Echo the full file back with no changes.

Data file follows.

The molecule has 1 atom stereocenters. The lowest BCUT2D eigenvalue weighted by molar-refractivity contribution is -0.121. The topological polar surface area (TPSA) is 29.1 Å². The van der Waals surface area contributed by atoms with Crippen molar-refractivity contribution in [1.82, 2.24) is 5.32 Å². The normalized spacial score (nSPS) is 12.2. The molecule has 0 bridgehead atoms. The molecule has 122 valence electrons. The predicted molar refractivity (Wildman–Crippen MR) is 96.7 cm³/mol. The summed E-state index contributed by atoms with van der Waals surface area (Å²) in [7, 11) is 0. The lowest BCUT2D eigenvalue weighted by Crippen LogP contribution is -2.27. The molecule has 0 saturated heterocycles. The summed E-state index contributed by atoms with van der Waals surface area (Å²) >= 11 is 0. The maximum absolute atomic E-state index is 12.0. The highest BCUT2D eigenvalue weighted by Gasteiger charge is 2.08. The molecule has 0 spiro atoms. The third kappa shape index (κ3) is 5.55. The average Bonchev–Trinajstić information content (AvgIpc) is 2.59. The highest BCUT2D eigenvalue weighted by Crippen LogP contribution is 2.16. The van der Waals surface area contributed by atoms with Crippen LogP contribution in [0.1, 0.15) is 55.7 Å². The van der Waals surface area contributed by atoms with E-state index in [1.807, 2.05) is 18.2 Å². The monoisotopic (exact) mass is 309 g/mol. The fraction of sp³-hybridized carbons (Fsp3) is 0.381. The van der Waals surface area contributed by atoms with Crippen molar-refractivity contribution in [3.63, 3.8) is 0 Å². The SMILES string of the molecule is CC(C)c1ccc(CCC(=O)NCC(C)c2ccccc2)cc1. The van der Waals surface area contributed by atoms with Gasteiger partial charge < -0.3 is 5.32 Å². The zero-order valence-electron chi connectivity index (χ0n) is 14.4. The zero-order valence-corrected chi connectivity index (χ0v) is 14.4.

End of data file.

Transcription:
The molecule has 1 atom stereocenters. The lowest BCUT2D eigenvalue weighted by molar-refractivity contribution is -0.121. The topological polar surface area (TPSA) is 29.1 Å². The van der Waals surface area contributed by atoms with Crippen molar-refractivity contribution in [1.82, 2.24) is 5.32 Å². The normalized spacial score (nSPS) is 12.2. The molecule has 0 bridgehead atoms. The molecule has 122 valence electrons. The predicted molar refractivity (Wildman–Crippen MR) is 96.7 cm³/mol. The summed E-state index contributed by atoms with van der Waals surface area (Å²) in [7, 11) is 0. The lowest BCUT2D eigenvalue weighted by Crippen LogP contribution is -2.27. The molecule has 0 saturated heterocycles. The summed E-state index contributed by atoms with van der Waals surface area (Å²) >= 11 is 0. The maximum absolute atomic E-state index is 12.0. The highest BCUT2D eigenvalue weighted by Gasteiger charge is 2.08. The molecule has 0 spiro atoms. The third kappa shape index (κ3) is 5.55. The average Bonchev–Trinajstić information content (AvgIpc) is 2.59. The highest BCUT2D eigenvalue weighted by Crippen LogP contribution is 2.16. The van der Waals surface area contributed by atoms with Crippen LogP contribution in [0.1, 0.15) is 55.7 Å². The van der Waals surface area contributed by atoms with E-state index in [1.807, 2.05) is 18.2 Å². The monoisotopic (exact) mass is 309 g/mol. The fraction of sp³-hybridized carbons (Fsp3) is 0.381. The van der Waals surface area contributed by atoms with Crippen molar-refractivity contribution in [3.63, 3.8) is 0 Å². The SMILES string of the molecule is CC(C)c1ccc(CCC(=O)NCC(C)c2ccccc2)cc1. The van der Waals surface area contributed by atoms with Gasteiger partial charge < -0.3 is 5.32 Å². The zero-order valence-electron chi connectivity index (χ0n) is 14.4. The zero-order valence-corrected chi connectivity index (χ0v) is 14.4.